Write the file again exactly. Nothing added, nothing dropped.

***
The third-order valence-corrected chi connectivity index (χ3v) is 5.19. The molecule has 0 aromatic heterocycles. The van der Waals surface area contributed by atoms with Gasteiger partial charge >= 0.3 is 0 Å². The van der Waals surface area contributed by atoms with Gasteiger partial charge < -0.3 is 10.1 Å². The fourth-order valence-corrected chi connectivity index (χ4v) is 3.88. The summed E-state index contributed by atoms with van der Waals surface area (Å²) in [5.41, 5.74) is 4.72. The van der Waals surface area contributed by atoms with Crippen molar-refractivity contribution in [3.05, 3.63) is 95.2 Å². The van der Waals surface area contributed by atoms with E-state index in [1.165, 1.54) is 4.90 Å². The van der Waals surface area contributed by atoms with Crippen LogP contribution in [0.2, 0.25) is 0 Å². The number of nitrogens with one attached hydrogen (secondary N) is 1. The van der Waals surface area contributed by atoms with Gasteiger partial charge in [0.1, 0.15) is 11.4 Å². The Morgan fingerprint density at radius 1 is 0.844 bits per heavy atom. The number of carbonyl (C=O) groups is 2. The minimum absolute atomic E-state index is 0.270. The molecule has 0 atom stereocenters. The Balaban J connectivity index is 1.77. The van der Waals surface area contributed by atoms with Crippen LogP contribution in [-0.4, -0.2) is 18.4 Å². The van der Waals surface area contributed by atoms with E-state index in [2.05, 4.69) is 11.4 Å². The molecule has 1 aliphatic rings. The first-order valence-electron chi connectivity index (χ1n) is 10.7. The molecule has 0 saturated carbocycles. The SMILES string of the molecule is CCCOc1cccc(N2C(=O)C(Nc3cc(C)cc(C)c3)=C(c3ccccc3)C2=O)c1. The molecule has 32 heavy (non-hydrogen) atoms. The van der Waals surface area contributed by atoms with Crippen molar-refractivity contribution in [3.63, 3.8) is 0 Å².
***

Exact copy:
The third-order valence-corrected chi connectivity index (χ3v) is 5.19. The molecule has 0 aromatic heterocycles. The van der Waals surface area contributed by atoms with Gasteiger partial charge >= 0.3 is 0 Å². The van der Waals surface area contributed by atoms with Gasteiger partial charge < -0.3 is 10.1 Å². The fourth-order valence-corrected chi connectivity index (χ4v) is 3.88. The summed E-state index contributed by atoms with van der Waals surface area (Å²) in [5.41, 5.74) is 4.72. The van der Waals surface area contributed by atoms with Crippen molar-refractivity contribution in [3.05, 3.63) is 95.2 Å². The van der Waals surface area contributed by atoms with E-state index in [1.165, 1.54) is 4.90 Å². The van der Waals surface area contributed by atoms with Crippen LogP contribution in [0.2, 0.25) is 0 Å². The number of nitrogens with one attached hydrogen (secondary N) is 1. The van der Waals surface area contributed by atoms with Gasteiger partial charge in [0.1, 0.15) is 11.4 Å². The Morgan fingerprint density at radius 1 is 0.844 bits per heavy atom. The number of carbonyl (C=O) groups is 2. The minimum absolute atomic E-state index is 0.270. The molecule has 0 atom stereocenters. The Balaban J connectivity index is 1.77. The van der Waals surface area contributed by atoms with Crippen LogP contribution in [-0.4, -0.2) is 18.4 Å². The van der Waals surface area contributed by atoms with E-state index in [2.05, 4.69) is 11.4 Å². The molecule has 1 aliphatic rings. The first-order valence-electron chi connectivity index (χ1n) is 10.7. The molecule has 0 saturated carbocycles. The SMILES string of the molecule is CCCOc1cccc(N2C(=O)C(Nc3cc(C)cc(C)c3)=C(c3ccccc3)C2=O)c1. The molecule has 32 heavy (non-hydrogen) atoms. The van der Waals surface area contributed by atoms with Crippen molar-refractivity contribution in [3.63, 3.8) is 0 Å².